Bonus & Extra Income Opportunities for Seafarers On Board

by | Last updated Nov 24, 2023 | Salary, Seaman's Life | 0 comments

Aside from the regular salary we receive every month, some ships provide extra income opportunities for their crew.

People are motivated by money and these bonuses are a good way to boost their morale, especially during inspections like the vetting process.

But not all companies have this kind of policy. Here, we will discuss some legitimate and legal extra income possibilities some of our seafarers are lucky to have.

Extra Income Opportunities On Board

1. Excess Overtime (OT)

Work overtime cannot be avoided on board. Our rest hours and working hours are totally different from that on land. We can be called for duty at any time of the day or night.

But is this something we don’t like?

For some yes. However, if our excess overtime is paid handsomely, then most of us would be very happy to work even during Saturdays, Sundays, and holidays.

Extra hours mean extra income.

Many years ago, I experienced this in a vessel that was running on a time charter contract. The voyage was very short- mostly 6 hours of navigation and 3 to 8 hours of pilotage.

Our working hours were pretty much over the limit. But at the end of the month, we were given an excess overtime of more than 120 hours.

Sometimes, our senior officers add more if they are satisfied with our performance. Pa-kunswelo kumbaga.

Now if your overtime rate is 3.52 USD per hour (that’s I think for Ordinary Seaman), then you would have an extra income of USD422.4.

Not bad eh, mate? Imagine that with the other ranks.

2. Vetting Bonus

On some types of ships like tankers, there is a scrutinized survey from oil companies called a Vetting Inspection.

A Vetting Inspection is conducted by oil companies on a particular ship. The whole process is focused on the safety aspect to determine if the vessel complies with all the rules and regulations.

In short, this is the ship’s ticket to get voyage contracts and earn money.

If the ship fails the inspection, those companies won’t charter the vessel because they see it as unsafe or dangerous.

Or the ship could still possibly get some voyage but the charter hire could be very low.

The ship's crew escorting a vetting inspector.

Why the Bonus Prize?

The ship’s crew is the key to passing the inspection.

Preparation is very arduous since a single observation, finding or mistake could make the ship unfit for charter.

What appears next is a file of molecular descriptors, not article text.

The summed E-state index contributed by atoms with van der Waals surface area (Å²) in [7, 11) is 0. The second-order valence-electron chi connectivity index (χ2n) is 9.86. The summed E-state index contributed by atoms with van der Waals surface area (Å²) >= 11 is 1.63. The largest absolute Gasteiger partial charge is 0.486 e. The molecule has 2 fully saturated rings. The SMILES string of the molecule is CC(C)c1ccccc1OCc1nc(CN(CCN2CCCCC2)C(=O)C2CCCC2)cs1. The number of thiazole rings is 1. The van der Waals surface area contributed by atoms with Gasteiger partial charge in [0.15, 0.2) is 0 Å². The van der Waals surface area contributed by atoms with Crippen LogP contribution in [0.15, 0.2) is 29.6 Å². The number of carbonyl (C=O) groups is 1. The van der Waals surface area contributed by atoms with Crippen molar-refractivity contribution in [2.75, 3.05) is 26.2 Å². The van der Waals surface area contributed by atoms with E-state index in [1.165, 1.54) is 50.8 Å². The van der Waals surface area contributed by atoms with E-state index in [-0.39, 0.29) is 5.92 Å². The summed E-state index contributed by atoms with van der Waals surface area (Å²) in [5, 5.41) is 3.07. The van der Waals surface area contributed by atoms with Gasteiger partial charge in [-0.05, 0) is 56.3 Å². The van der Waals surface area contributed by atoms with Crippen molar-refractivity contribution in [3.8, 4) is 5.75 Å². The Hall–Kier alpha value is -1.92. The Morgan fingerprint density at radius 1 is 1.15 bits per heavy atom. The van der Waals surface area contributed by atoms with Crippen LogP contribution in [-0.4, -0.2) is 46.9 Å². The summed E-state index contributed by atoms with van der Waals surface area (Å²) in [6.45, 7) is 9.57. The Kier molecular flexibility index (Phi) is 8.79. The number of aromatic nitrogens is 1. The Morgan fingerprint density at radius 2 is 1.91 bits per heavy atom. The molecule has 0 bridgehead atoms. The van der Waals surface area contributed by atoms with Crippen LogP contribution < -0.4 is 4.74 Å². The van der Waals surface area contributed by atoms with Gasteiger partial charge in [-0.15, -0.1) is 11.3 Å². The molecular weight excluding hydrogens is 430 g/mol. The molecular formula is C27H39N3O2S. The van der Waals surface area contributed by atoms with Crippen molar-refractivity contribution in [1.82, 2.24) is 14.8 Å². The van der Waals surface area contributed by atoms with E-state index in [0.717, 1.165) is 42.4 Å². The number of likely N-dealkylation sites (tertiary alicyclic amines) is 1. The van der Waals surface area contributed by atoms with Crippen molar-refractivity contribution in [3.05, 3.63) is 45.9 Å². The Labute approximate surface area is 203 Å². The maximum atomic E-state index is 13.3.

To pass the vetting process, the whole crew must gear up and keep the vessel on the highest safety standard as they can. It’s a team effort.

Luckily, some companies motivate their crew to give the best cooperation by rewarding a prized money called a vetting bonus. This is one of the best extra income opportunities in maritime that’s exclusive to tankers.

Others even double the amount if the ship got zero observation, especially from oil majors.

In my experience, we were given $100.00 to $150.00. Though the preparation was stressful, we were compensated very nicely.

3. Shipyard/ Drydock Bonus

One of the busiest segments of a ship’s life is when she is in the shipyard. Even before the vessel enters the yard, preparation is made on board so the work can start immediately when docked.

Once inside the yard, unusual tasks are carried out like dismantling of mooring winches, the ship’s crane, main engine, auxiliary engines, pumps, valves, and the like.

Cargo holds cargo tanks, fuel tanks, chain lockers, ballast tanks, cofferdams, and all others are also opened, checked, and inspected. Repairs are made whenever applicable.

Shipyard personnel and technicians are presently doing some repairs too.

The ship’s crew, on the other hand, could be very busy with so many different jobs. They have to finish all those on the jobs list before sailing.

Tasks that cannot be made while the ship is at sea are done here. 

This includes chipping and painting in cargo tanks, inside ballast lines, chain lockers, winches, dismantling some pumps, and more.

For tanker ships, hot work may be made on deck.

A vessel in a wet dock inside the Damen Shipyard in Rotterdam.
Vessel in Shipyard but in a lay-by berth only.

Fortunately, some companies reward their crew with a shipyard or dry dock bonus.

Its a compensation in the form of money given at the end of the month or when the ship finishes her repairs in the yard.

The compensation varies from $100.00 to $500.00, or even more.

4. Sale Bonus

Sometimes, shipowners decide to sell a particular vessel in their fleet.

It could be that the ship is old and they’re having difficulty finding charterers.

Another reason could also be that they are experiencing financial difficulty and selling some of their ships could help make the company afloat.

Secondhand vessels still cost millions of dollars when sold depending on the size, condition, and age.

Thus, some companies generously give or reward their crew when they sell a certain ship. The sale bonus may only apply to the crew of that vessel being sold.

An amount of $300.00 to $1000.00 could be given depending on the rank of the crew.

However, the crew could be unemployed for an indefinite period after selling the ship.

The Collective Bargaining Agreement (CBA) defines some provisions for this kind of event.

5. Scrapping

We have so many unused junk or scraps on board.

Old mooring ropes, metals, stainless steel, wires, hoses of different kinds, old/ expired pilot ladders, valves, broken/ expired liferafts, immersion suits, pallets, and many others are often stored on board for many years.

In some ports, the ship pays when they throw these junks. Other shore facilities don’t allow disposal of them. It has to be kept on board.

It has to be kept on board until the ship visits a certain port that receives these types of garbage.

However, some countries especially in Asia and several parts of Africa buy scraps from ships. When your ship sails to these places, then you are in for a good treat!